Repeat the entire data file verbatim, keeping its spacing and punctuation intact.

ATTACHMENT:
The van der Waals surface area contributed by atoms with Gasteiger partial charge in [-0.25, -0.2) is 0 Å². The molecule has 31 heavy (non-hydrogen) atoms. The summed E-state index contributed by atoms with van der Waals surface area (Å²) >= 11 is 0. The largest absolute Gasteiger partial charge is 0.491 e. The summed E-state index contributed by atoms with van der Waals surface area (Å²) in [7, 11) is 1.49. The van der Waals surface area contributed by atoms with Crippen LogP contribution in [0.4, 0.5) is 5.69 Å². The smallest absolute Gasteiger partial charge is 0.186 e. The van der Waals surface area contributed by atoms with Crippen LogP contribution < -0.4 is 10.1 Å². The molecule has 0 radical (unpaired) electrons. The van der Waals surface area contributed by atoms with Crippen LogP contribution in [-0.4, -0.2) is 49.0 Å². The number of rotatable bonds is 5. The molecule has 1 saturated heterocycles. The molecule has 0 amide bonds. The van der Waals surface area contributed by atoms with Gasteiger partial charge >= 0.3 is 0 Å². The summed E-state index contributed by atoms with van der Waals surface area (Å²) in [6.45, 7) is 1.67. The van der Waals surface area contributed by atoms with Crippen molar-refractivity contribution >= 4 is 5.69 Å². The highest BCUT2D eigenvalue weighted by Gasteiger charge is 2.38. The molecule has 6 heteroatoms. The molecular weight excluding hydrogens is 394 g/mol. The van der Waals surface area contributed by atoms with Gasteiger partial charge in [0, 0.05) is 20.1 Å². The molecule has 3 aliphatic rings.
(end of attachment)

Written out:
The van der Waals surface area contributed by atoms with Gasteiger partial charge in [-0.25, -0.2) is 0 Å². The molecule has 31 heavy (non-hydrogen) atoms. The summed E-state index contributed by atoms with van der Waals surface area (Å²) >= 11 is 0. The largest absolute Gasteiger partial charge is 0.491 e. The summed E-state index contributed by atoms with van der Waals surface area (Å²) in [7, 11) is 1.49. The van der Waals surface area contributed by atoms with Crippen LogP contribution in [0.4, 0.5) is 5.69 Å². The smallest absolute Gasteiger partial charge is 0.186 e. The van der Waals surface area contributed by atoms with Crippen LogP contribution < -0.4 is 10.1 Å². The molecule has 0 radical (unpaired) electrons. The van der Waals surface area contributed by atoms with Crippen LogP contribution in [-0.4, -0.2) is 49.0 Å². The number of rotatable bonds is 5. The molecule has 1 saturated heterocycles. The molecule has 0 amide bonds. The van der Waals surface area contributed by atoms with Gasteiger partial charge >= 0.3 is 0 Å². The summed E-state index contributed by atoms with van der Waals surface area (Å²) in [6.45, 7) is 1.67. The van der Waals surface area contributed by atoms with Crippen molar-refractivity contribution >= 4 is 5.69 Å². The highest BCUT2D eigenvalue weighted by Gasteiger charge is 2.38. The molecule has 6 heteroatoms. The molecular weight excluding hydrogens is 394 g/mol. The van der Waals surface area contributed by atoms with Gasteiger partial charge in [0, 0.05) is 20.1 Å². The molecule has 3 aliphatic rings.